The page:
SDCC: “Batman: The Killing Joke” Screenwriter Explains Controversial Sex Scene

“The thing about this is that it’s controversial, so we added more controversy,” explained Azzarello. “I think she is stronger than the men in her life in this story. She controls the men in her life in this story.”

“They both make mistakes, but she’s the one who decides, ‘I have to stop. There’s a problem here, and I need to step away from this,’” Liu explained. “I think that comes from an emotional strength. I think she makes the decisions that strong people make.”

“She comes off as a stronger character at the end of that arc,” Azzarello agreed.

Pfft yeah sure. Suuuure. Turning Batgirl and Batman’s relationship to a sexual one is about showing she’s “stronger” and “controls the men in her life” in a story that’s all about how Joker being a monster and shooting her makes the men feel terribad.

I don’t think these guys understand what’s wrong with this picture. Making Batgirl into a bigger prize for the men to feel a sense of loss over isn’t in any way making Batgirl a strong, more fleshed out character. All it’s doing is further establishing the idea that Batgirl’s only value is in her relationships with men, not in who she is as her own character.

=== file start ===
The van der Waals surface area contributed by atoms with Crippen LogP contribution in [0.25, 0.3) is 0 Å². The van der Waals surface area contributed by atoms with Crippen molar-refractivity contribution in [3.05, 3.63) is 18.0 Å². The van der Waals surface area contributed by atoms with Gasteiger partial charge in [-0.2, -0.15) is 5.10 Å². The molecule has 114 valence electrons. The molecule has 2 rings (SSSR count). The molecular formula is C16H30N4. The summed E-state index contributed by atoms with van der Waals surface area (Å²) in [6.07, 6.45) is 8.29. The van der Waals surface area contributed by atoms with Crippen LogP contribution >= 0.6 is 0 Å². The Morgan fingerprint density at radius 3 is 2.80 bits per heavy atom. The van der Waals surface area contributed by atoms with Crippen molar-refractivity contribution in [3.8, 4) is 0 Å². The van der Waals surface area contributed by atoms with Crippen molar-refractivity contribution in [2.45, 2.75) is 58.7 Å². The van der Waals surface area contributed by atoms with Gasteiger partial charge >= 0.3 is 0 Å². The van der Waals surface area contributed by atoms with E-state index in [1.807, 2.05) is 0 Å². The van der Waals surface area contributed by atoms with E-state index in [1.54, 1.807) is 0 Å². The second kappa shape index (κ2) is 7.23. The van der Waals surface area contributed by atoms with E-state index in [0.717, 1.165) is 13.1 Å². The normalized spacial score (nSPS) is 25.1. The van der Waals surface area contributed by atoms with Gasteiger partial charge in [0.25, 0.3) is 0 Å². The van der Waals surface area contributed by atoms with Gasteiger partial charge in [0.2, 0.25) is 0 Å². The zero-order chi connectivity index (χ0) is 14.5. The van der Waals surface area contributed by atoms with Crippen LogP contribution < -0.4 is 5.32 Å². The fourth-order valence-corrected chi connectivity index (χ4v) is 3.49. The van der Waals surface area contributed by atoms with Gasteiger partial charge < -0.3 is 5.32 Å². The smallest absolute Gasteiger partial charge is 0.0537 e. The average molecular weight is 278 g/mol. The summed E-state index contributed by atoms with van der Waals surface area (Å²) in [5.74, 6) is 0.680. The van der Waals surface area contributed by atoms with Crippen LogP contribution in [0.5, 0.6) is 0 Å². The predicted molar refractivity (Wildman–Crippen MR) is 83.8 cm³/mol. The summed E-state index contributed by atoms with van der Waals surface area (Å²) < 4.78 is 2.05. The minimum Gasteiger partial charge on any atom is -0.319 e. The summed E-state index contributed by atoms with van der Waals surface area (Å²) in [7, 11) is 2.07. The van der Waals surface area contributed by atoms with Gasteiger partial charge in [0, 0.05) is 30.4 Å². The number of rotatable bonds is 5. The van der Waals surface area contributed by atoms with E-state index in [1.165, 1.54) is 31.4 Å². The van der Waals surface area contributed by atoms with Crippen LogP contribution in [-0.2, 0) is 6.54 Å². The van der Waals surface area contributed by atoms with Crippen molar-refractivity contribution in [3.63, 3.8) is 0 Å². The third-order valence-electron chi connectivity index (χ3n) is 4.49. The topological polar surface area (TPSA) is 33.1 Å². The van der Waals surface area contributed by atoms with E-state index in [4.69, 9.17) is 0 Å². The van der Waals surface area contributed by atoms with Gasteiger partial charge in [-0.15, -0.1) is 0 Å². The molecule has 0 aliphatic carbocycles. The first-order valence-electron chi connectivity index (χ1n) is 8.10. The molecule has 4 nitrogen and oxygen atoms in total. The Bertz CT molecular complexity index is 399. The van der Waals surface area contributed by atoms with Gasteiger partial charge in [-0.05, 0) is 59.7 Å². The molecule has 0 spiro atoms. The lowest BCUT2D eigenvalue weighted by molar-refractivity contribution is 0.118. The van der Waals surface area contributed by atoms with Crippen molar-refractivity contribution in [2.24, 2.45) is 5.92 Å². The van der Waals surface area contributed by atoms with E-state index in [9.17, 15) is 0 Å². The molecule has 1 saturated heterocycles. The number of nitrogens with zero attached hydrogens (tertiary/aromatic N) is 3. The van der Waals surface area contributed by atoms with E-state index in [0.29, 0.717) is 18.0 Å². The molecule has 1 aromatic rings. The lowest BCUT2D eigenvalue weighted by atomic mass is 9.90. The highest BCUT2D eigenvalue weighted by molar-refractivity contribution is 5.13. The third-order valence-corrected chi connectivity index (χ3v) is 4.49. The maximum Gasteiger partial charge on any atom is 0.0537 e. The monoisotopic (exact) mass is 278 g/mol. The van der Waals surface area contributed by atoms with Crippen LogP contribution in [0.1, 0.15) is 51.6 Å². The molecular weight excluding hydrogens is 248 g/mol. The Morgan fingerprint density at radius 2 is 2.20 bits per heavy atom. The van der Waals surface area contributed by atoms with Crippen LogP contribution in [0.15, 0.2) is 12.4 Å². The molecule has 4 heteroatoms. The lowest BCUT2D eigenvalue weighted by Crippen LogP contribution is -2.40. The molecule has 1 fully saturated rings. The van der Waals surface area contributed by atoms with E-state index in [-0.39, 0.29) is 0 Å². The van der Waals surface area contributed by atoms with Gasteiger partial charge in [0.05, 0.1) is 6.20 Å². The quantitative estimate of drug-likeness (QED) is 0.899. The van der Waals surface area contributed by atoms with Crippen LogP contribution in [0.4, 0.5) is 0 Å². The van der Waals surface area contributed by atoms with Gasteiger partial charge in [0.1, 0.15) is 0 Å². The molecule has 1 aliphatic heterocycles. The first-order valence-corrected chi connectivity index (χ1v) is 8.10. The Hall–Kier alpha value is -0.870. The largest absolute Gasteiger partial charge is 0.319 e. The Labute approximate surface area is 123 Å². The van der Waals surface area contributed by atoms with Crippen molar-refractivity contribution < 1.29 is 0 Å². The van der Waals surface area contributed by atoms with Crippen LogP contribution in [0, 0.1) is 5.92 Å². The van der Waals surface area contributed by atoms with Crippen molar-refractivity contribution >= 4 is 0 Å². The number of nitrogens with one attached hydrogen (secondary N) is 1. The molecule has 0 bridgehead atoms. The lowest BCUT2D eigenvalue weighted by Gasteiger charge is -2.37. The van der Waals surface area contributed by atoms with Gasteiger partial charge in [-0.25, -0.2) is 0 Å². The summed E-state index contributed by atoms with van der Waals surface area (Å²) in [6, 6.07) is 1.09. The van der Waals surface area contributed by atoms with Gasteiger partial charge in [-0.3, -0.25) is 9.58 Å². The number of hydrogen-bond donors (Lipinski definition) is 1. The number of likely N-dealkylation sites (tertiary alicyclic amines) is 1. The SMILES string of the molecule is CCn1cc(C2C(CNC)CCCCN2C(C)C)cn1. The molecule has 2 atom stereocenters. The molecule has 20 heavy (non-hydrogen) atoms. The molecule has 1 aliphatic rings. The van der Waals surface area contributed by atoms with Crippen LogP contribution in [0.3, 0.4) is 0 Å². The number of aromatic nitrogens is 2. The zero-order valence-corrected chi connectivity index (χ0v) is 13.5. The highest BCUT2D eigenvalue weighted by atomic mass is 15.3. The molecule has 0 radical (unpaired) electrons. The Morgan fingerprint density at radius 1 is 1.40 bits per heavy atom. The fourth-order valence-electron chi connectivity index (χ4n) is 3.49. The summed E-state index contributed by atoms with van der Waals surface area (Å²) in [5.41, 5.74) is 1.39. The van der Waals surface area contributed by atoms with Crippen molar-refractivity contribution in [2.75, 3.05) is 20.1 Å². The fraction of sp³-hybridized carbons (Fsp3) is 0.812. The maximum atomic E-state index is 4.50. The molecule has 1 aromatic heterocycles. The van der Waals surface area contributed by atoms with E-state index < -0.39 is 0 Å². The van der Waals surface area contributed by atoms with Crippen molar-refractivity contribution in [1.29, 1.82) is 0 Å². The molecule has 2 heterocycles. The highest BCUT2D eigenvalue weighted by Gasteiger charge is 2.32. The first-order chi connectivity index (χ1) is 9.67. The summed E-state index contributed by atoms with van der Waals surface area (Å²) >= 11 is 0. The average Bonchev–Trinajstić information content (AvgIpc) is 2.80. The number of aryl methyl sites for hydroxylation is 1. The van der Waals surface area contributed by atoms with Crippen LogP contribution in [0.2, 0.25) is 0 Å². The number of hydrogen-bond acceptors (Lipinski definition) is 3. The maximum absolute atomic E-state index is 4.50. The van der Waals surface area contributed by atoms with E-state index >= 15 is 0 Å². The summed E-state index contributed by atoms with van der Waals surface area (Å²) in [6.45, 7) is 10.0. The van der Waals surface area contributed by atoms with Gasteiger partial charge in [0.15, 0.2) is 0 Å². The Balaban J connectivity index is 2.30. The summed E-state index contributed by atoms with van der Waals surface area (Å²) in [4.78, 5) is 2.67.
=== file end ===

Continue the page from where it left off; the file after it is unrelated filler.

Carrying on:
Comparison point here. I’ve complained a lot about Capcom’s poor treatment of Jill and Claire in the Resident Evil franchise over the past decade. One of the BIG things I’ve pointed out as a major problem is Jill’s treatment in Resident Evil 5.

In Resident Evil 5, we find out Jill Valentine was tormented and abused horribly by Albert Wesker. For two years, her body was used to make the worst biohazard ever (after a decade of her fighting to STOP biohazards), and then she was body-controlled into murdering her friends at the BSAA and serving Wesker’s interests.

When she finally broke free of Wesker’s control, she outright says she was aware the whole time. She had no control of her body or her actions, and she had to suffer through being used to do horrible things. And you know what all that was done to build up to?

Chris Redfield’s “suffering” over seeing Jill in that state.

The trauma and suffering Jill endured during those two years is brushed aside like a trivial detail. She doesn’t get to fight Wesker for some redemption. In fact, she’s written as “passing the torch” of being Chris’ partner to Sheva, and even tosses a rocket launcher to Chris and Sheva at the end so THEY can finish Wesker off while she just stands back and watches with a smile.

It was all about Chris, the big burly manly man getting to react to what happened to Jill, and then just shrugging it off once the moment passed.

That’s what DC did to Batgirl with the Killing Joke animated film. They doubled down on the notion that what Batgirl suffers through should be seen as important because, oh golly gee, she banged Batman.

SDCC: “Batman: The Killing Joke” Screenwriter Explains Controversial Sex Scene